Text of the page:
While Swiss Q1 GDP undershot the consensus forecast, the underlying details are not as weak as the headline figure suggests. Continued muted growth will not likely spur inflationary pressures in the foreseeable future.
Setting up for Potential Rebound in Q2
Data released this morning revealed that real GDP in Switzerland grew 0.3 percent in Q1 (1.1 percent annualized), undershooting the consensus expectation which called for 0.5 percent growth. Despite the miss, Q1 growth was the strongest since Q2-2016. A breakdown of Swiss output into its underlying demand components shows mixed results in the first quarter.
Household consumption was notably weak, growing just 0.1 percent in Q1. However, a slowdown in personal consumption growth could have been expected given its 0.9 percent increase the previous quarter. Government spending increased 0.4 percent to mark its twelfth consecutive quarter of expansion. Business investment in equipment and software increased a strong 1.7 percent on the quarter while construction investment edged up 0.4 percent.
Moreover, exports (excluding valuables) jumped 3.9 percent on the quarter, following a 3.5 percent pullback in Q4-2016. Likewise, exports of services grew 3.2 percent. Prior to this quarter, Swiss export growth had been lackluster, reflecting slow economic growth in many of Switzerland’s trading partners as well as the appreciation of the Swiss franc. As economies in the Eurozone begin to gain momentum, as we expect, Swiss export growth should remain positive. On the other hand, real appreciation of the Swiss franc in recent years has eroded the price competitiveness of goods and services produced in Switzerland relative to goods and services produced in other countries, which could serve as a headwind for export growth moving forward. Moreover, nominal inventories declined 1.7 percent, and it appears that real inventories are weighing on overall growth. However, the current drag of inventories on topline growth provides the potential for a bounce back in coming quarters.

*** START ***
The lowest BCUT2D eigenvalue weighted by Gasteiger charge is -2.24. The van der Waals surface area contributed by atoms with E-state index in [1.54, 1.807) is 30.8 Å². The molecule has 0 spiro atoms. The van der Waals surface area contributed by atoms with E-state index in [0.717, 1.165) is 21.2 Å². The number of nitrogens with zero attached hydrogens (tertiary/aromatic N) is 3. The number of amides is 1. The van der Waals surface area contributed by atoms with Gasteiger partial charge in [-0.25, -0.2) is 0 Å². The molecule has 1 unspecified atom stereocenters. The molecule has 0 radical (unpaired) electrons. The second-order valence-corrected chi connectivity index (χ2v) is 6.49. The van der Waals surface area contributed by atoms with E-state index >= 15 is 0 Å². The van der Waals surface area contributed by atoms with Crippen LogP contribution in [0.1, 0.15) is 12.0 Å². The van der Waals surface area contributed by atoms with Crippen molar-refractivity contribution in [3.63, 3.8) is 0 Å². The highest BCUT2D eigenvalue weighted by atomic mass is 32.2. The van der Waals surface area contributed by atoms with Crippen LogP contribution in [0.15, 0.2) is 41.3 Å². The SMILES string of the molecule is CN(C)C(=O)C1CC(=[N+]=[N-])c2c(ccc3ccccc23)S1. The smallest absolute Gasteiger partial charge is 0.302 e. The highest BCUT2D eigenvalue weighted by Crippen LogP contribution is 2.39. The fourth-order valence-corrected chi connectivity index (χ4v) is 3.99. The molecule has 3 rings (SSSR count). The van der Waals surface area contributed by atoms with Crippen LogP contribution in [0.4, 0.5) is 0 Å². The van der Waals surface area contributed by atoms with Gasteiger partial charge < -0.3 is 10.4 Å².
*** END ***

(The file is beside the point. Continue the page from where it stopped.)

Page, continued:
Inflationary Pressures Relatively Absent
Consumer price inflation in Switzerland emerged from negative territory in January for the first time in over two years. The core CPI followed suit in March, however both price measures remain dangerously close to slipping back into negative territory. The aforementioned appreciation of the franc has put downward pressure on inflation via lower import prices. The Swiss National Bank (SNB) has adopted extraordinary policies in recent years in an effort to bring about higher prices on a sustained basis. Between mid- 2011 and late 2014 the SNB held its target rate for 3-month Swiss franc LIBOR at 0 percent. In January of 2015, the SNB cut rates deeper into negative territory by reducing its target for 3-month Swiss franc LIBOR to -0.75 percent. Although inflation has recently been positive, the SNB likely will maintain negative rates for the foreseeable future.